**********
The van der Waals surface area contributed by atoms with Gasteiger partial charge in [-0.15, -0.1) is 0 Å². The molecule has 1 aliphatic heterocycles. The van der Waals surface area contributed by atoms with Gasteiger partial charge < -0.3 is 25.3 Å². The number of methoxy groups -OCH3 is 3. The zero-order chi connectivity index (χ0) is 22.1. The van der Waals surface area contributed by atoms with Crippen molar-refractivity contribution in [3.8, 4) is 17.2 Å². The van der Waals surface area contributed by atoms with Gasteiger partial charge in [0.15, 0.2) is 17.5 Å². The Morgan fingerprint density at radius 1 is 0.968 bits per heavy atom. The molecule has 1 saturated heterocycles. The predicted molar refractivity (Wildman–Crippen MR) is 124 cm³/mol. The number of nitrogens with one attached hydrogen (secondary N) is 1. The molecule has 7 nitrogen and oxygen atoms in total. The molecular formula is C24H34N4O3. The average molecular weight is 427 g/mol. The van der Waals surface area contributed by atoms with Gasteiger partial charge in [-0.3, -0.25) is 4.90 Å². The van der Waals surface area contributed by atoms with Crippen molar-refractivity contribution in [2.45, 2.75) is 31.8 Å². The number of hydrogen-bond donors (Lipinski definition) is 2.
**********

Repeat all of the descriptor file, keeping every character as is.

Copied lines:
The van der Waals surface area contributed by atoms with Gasteiger partial charge in [-0.15, -0.1) is 0 Å². The molecule has 1 aliphatic heterocycles. The van der Waals surface area contributed by atoms with Gasteiger partial charge < -0.3 is 25.3 Å². The number of methoxy groups -OCH3 is 3. The zero-order chi connectivity index (χ0) is 22.1. The van der Waals surface area contributed by atoms with Crippen molar-refractivity contribution in [3.8, 4) is 17.2 Å². The van der Waals surface area contributed by atoms with Gasteiger partial charge in [0.15, 0.2) is 17.5 Å². The Morgan fingerprint density at radius 1 is 0.968 bits per heavy atom. The molecule has 1 saturated heterocycles. The predicted molar refractivity (Wildman–Crippen MR) is 124 cm³/mol. The number of nitrogens with one attached hydrogen (secondary N) is 1. The molecule has 7 nitrogen and oxygen atoms in total. The molecular formula is C24H34N4O3. The average molecular weight is 427 g/mol. The van der Waals surface area contributed by atoms with Gasteiger partial charge in [-0.3, -0.25) is 4.90 Å². The van der Waals surface area contributed by atoms with Crippen molar-refractivity contribution in [2.45, 2.75) is 31.8 Å². The number of hydrogen-bond donors (Lipinski definition) is 2.